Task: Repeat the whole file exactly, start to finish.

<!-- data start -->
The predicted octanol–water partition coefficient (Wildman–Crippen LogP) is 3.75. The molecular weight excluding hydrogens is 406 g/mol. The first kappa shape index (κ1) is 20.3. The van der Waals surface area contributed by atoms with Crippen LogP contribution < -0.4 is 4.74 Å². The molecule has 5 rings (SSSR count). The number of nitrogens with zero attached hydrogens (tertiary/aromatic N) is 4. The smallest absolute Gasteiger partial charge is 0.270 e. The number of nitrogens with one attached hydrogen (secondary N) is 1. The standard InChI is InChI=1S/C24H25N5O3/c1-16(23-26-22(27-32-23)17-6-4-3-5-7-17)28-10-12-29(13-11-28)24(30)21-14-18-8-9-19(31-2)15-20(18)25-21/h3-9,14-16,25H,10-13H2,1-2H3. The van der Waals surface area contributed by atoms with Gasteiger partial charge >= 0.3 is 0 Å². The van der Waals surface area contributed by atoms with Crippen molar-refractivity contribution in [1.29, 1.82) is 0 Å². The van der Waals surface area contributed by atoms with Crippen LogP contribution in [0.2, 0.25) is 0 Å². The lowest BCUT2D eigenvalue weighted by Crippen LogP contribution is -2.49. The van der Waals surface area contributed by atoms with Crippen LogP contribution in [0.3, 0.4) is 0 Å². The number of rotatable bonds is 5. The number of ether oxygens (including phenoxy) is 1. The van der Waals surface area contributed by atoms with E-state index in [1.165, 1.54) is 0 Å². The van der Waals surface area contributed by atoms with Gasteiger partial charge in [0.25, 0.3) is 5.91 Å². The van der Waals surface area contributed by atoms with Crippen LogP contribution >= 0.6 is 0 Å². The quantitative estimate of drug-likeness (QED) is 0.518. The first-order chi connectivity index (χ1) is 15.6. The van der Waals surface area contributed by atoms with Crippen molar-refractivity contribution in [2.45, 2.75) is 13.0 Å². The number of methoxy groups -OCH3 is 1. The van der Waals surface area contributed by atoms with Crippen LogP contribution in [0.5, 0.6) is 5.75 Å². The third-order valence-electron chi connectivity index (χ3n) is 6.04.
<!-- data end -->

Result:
The predicted octanol–water partition coefficient (Wildman–Crippen LogP) is 3.75. The molecular weight excluding hydrogens is 406 g/mol. The first kappa shape index (κ1) is 20.3. The van der Waals surface area contributed by atoms with Crippen LogP contribution < -0.4 is 4.74 Å². The molecule has 5 rings (SSSR count). The number of nitrogens with zero attached hydrogens (tertiary/aromatic N) is 4. The smallest absolute Gasteiger partial charge is 0.270 e. The number of nitrogens with one attached hydrogen (secondary N) is 1. The standard InChI is InChI=1S/C24H25N5O3/c1-16(23-26-22(27-32-23)17-6-4-3-5-7-17)28-10-12-29(13-11-28)24(30)21-14-18-8-9-19(31-2)15-20(18)25-21/h3-9,14-16,25H,10-13H2,1-2H3. The van der Waals surface area contributed by atoms with Gasteiger partial charge >= 0.3 is 0 Å². The van der Waals surface area contributed by atoms with Crippen molar-refractivity contribution in [1.29, 1.82) is 0 Å². The van der Waals surface area contributed by atoms with Crippen LogP contribution in [0.2, 0.25) is 0 Å². The lowest BCUT2D eigenvalue weighted by Crippen LogP contribution is -2.49. The van der Waals surface area contributed by atoms with Crippen LogP contribution in [0.3, 0.4) is 0 Å². The number of rotatable bonds is 5. The number of ether oxygens (including phenoxy) is 1. The van der Waals surface area contributed by atoms with E-state index in [1.165, 1.54) is 0 Å². The van der Waals surface area contributed by atoms with Gasteiger partial charge in [0.25, 0.3) is 5.91 Å². The van der Waals surface area contributed by atoms with Crippen LogP contribution >= 0.6 is 0 Å². The quantitative estimate of drug-likeness (QED) is 0.518. The first-order chi connectivity index (χ1) is 15.6. The van der Waals surface area contributed by atoms with Crippen molar-refractivity contribution in [2.45, 2.75) is 13.0 Å². The number of methoxy groups -OCH3 is 1. The van der Waals surface area contributed by atoms with Crippen LogP contribution in [0.5, 0.6) is 5.75 Å². The third-order valence-electron chi connectivity index (χ3n) is 6.04.